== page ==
The AtlanticThe Atlantic

Impossible Choices in the Battle for the Donbas

By Nataliya Gumenyuk

24 Apr 2022 · 10 min read

Soon after Russia invaded Ukraine, Pavlo Kyrylenko and Serhiy Gaidai received phone calls from men they believed to be Russians, based on their accents. Kyrylenko and Gaidai, the governors of the Ukrainian regions of Donetsk and Luhansk, respectively, were being enticed to defect. The pair—the top Ukrainian officials in parts of their country racked for years by conflict with Moscow-backed separatists—were offered the chance to join what the Russians were convinced would be their inevitable victory.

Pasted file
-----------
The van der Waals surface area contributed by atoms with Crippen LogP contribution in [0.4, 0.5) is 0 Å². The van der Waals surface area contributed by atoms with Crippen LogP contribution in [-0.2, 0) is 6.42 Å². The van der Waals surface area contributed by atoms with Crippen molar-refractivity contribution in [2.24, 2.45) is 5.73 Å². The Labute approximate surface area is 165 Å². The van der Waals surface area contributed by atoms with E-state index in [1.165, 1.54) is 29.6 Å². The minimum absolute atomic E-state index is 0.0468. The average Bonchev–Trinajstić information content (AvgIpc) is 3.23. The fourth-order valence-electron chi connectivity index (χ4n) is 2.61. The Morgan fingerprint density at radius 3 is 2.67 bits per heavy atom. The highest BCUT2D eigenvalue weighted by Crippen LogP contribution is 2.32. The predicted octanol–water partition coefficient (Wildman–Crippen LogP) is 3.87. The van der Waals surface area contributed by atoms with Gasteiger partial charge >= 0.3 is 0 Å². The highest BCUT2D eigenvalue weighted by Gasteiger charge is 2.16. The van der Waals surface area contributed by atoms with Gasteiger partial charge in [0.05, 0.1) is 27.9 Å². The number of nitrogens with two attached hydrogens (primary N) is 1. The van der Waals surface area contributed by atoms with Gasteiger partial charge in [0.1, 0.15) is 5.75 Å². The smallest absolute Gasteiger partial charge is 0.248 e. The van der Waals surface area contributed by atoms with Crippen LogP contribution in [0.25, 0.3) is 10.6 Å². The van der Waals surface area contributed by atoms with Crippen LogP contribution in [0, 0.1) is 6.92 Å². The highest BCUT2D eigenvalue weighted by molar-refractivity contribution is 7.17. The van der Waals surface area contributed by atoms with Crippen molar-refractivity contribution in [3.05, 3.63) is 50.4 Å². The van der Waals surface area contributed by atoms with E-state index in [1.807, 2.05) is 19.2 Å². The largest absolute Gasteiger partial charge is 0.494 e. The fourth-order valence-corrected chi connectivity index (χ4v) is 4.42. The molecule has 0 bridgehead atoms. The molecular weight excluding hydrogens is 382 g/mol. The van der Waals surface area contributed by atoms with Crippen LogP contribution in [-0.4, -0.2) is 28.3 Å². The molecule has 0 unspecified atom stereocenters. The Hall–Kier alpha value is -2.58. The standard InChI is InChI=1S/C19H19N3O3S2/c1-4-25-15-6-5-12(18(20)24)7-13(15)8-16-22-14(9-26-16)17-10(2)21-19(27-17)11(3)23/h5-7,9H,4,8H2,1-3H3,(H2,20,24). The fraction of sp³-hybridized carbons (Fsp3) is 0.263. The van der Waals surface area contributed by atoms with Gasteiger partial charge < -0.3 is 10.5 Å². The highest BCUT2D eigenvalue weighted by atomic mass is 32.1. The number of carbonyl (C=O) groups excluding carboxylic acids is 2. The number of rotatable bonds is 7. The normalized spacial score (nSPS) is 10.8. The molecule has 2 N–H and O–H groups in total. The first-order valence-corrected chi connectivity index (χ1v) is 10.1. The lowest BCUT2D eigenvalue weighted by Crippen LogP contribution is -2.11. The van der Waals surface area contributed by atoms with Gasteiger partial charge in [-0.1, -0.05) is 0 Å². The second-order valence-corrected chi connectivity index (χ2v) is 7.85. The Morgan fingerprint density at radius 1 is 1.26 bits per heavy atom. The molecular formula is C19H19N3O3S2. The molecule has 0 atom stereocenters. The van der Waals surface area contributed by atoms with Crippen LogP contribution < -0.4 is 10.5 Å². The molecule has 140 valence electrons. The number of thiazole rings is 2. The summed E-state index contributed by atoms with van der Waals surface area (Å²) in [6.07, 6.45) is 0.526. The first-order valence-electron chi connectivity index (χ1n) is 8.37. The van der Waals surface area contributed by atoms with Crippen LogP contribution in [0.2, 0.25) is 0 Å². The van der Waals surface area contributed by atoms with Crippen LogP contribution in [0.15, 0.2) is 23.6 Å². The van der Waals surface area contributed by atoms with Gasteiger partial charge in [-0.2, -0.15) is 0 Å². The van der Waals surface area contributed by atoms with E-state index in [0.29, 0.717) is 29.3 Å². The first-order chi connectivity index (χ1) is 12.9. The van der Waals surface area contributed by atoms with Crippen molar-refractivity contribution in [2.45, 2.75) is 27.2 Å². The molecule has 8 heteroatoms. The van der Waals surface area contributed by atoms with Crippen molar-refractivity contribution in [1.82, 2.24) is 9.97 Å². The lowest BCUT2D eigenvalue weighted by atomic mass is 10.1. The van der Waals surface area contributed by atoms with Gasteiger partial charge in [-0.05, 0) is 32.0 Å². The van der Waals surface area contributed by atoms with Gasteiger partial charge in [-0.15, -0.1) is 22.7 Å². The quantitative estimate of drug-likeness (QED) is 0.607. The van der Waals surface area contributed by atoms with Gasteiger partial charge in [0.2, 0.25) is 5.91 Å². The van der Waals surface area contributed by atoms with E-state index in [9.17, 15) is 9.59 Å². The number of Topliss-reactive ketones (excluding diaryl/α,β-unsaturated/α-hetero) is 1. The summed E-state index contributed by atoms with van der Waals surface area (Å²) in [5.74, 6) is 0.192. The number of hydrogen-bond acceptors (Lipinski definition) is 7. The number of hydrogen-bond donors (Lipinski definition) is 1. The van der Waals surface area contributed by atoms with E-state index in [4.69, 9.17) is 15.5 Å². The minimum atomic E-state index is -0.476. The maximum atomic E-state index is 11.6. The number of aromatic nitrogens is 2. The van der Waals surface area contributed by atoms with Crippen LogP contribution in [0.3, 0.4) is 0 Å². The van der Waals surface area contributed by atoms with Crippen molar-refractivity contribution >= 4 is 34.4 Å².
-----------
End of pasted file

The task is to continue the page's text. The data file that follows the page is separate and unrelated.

“This was before the phrase ‘Russian warship, go fuck yourself,’” Kyrylenko told me, sitting in the basement of a Donetsk regional-government building while an air-raid siren rang. “I didn’t have such an eloquent way to answer, so I blocked the number.”

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